Although the Bail Commissioner had probable cause to order a search of defendant's home, the warrant is deficient in several respects. First, the warrant is impermissibly overbroad because it specifically requests the seizure of lawfully possessed material of no evidentiary value. Only fruits, instrumentalities, and evidence of crime are lawfully subject to seizure under the Fourth Amendment. See Zurcher v. Stanford Daily, 436 U.S. 547, 98 S. Ct. 1970, 56 L. Ed. 2d 525 (1978). Here the warrant requests among other items, the seizure of "photographs, movies, video tape [sic], negatives, slides, and undeveloped film depicting nudity or sexual relations involving juveniles alone, with other juveniles or with adults." (emphasis added). It further requests the seizure of adult pornography and "sexual aids." It is well established that the possession of adult pornography and "sexual aids" is not illegal. Stanley v. Georgia, 394 U.S. 557, 89 S. Ct. 1243, 1249, 22 L. Ed. 2d 542 n.11 (1969). Furthermore, by permitting the seizure of all depictions involving "nudity," with no limiting instructions, the warrant permitted the seizure of material clearly outside the scope of the Pennsylvania statute.
The Pennsylvania statute prohibits, as stated above, the possession of depictions of children engaged in "a prohibited sexual act," which includes "nudity if such nudity is depicted for the purpose of sexual stimulation or gratification of any person who might view such depiction." 18 Pa. Cons. Stat. Ann. § 6312. It does not prohibit all visual depictions of nude children. In fact, such a law would not pass muster under the First Amendment. In New York v. Ferber, 458 U.S. 747, 102 S. Ct. 3348, 3358, 73 L. Ed. 2d 1113 (1982), the Supreme Court, reviewing a New York child pornography statute, upheld a prohibition on the distribution of depictions of children involved in "sexual conduct" including pictures involving a "lewd exhibition of the genitals." Id. at 3359. The court cautioned, however, that "there are . . . limits on the category of child pornography unprotected by the First Amendment," and that "the category of 'sexual conduct' proscribed must also be suitably limited and described." Id. at 3358. Clearly, depictions of children involving nudity alone fall outside the category of 'sexual conduct' which may be proscribed. Any other interpretation would permit an absurd result. Family photographs of children in the bathtub could be criminalized. The police could seize anatomy textbooks used by medical students which contain depictions of nude children or works of art in museums, including the many depictions of the Madonna and Child.
If a state may not criminalize the possession of pictures which do not depict children involved in sexual conduct or poses, it goes without saying that such pictures are beyond the scope of a valid warrant absent a showing of evidentiary value. When "mere evidence" is sought, "probable cause must be examined in terms of cause to believe that the evidence sought will aid in a particular apprehension or conviction." Andresen v. Maryland, 427 U.S. 463, 96 S. Ct. 2737, 2749, 49 L. Ed. 2d 627 (1976). Nothing in the record or the warrant indicates that either "innocent" nude photographs or lawfully held adult pornography and "sexual aids" have evidentiary or investigatory value in proving a violation of either the Pennsylvania or federal statutes.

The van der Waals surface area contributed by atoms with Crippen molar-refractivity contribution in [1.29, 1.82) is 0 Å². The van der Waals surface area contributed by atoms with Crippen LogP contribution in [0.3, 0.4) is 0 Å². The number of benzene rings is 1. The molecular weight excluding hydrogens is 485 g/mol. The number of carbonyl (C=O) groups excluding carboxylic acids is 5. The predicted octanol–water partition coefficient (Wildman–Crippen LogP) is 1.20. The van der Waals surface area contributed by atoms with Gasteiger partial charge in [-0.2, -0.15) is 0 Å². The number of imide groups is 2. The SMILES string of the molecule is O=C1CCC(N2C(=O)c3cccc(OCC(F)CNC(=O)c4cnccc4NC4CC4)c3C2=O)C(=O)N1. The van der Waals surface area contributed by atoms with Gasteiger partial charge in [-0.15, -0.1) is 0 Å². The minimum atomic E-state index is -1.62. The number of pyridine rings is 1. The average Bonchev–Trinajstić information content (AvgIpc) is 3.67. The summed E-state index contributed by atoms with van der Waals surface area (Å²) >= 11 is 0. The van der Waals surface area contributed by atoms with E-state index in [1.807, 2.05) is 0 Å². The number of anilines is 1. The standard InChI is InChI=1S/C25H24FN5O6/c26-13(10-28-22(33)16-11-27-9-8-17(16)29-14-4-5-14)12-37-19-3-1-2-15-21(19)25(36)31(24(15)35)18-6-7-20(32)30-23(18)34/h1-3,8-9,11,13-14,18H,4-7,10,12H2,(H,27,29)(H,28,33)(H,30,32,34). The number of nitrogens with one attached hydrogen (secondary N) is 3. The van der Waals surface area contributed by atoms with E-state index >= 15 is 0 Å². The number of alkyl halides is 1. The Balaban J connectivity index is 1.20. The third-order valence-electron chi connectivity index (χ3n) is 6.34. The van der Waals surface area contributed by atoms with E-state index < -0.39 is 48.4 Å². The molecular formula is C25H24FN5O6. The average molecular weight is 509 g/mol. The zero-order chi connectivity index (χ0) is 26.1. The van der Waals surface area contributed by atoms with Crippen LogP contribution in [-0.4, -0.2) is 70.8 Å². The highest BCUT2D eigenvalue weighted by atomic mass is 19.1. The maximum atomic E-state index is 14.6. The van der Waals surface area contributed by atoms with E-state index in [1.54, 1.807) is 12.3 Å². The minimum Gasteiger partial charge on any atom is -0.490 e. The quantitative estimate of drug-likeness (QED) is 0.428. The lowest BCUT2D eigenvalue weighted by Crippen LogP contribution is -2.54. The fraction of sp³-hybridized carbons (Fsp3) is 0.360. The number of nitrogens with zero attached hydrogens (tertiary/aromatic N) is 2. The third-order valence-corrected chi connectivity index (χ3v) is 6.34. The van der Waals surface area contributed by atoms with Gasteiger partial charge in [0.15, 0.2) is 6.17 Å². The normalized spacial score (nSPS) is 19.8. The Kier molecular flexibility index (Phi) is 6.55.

Furthermore, the seizure of photographs of naked juveniles cannot be upheld under the clause permitting the seizure of "professionally produced child pornography." This clause violates the particularity requirement of the Fourth Amendment by leaving the determination of what constitutes "pornography" to the individual judgment of the officers executing the search. The Fourth Amendment's mandate that a warrant "particularly describe the . . . things to be seized" was designed to prohibit the "general exploratory rummaging in a person's belongings" suffered by our forbearers in the 18th century as a result of the notorious general warrant or writ of assistance. Coolidge v. New Hampshire, 403 U.S. 443, 91 S. Ct. 2022, 2038, 29 L. Ed. 2d 564 (1971). The authorizing magistrate must narrowly tailor the warrant so that "nothing is left to the discretion of the officer executing the warrant." Marron v. United States, 275 U.S. 192, 48 S. Ct. 74, 76, 72 L. Ed. 231 (1927). In Marcus v. Search Warrant, 367 U.S. 717, 81 S. Ct. 1708, 1716, 6 L. Ed. 2d 1127 (1961) the Supreme Court struck down a Missouri procedure whereby a magistrate could issue warrants for the seizure of obscene material, which left the determination of what constituted "obscene publications" "to the individual judgment of each of the many police officers involved in the selection . . ." In that case, the court determined that the police could not realistically be expected to separate the obscene from the non-obscene because "they were provided with no guide to the exercise of informed discretion, because there was no step in the procedure before seizure designed to focus searchingly on the question of obscenity." Id. Similarly, in Lo-Ji Sales, Inc. v. New York, 442 U.S. 319, 99 S. Ct. 2319, 60 L. Ed. 2d 920 (1979), the court struck down a warrant requesting the seizure of two allegedly obscene films and "all similar items" because the warrant "left it entirely to the discretion of the officials conducting the search to decide ...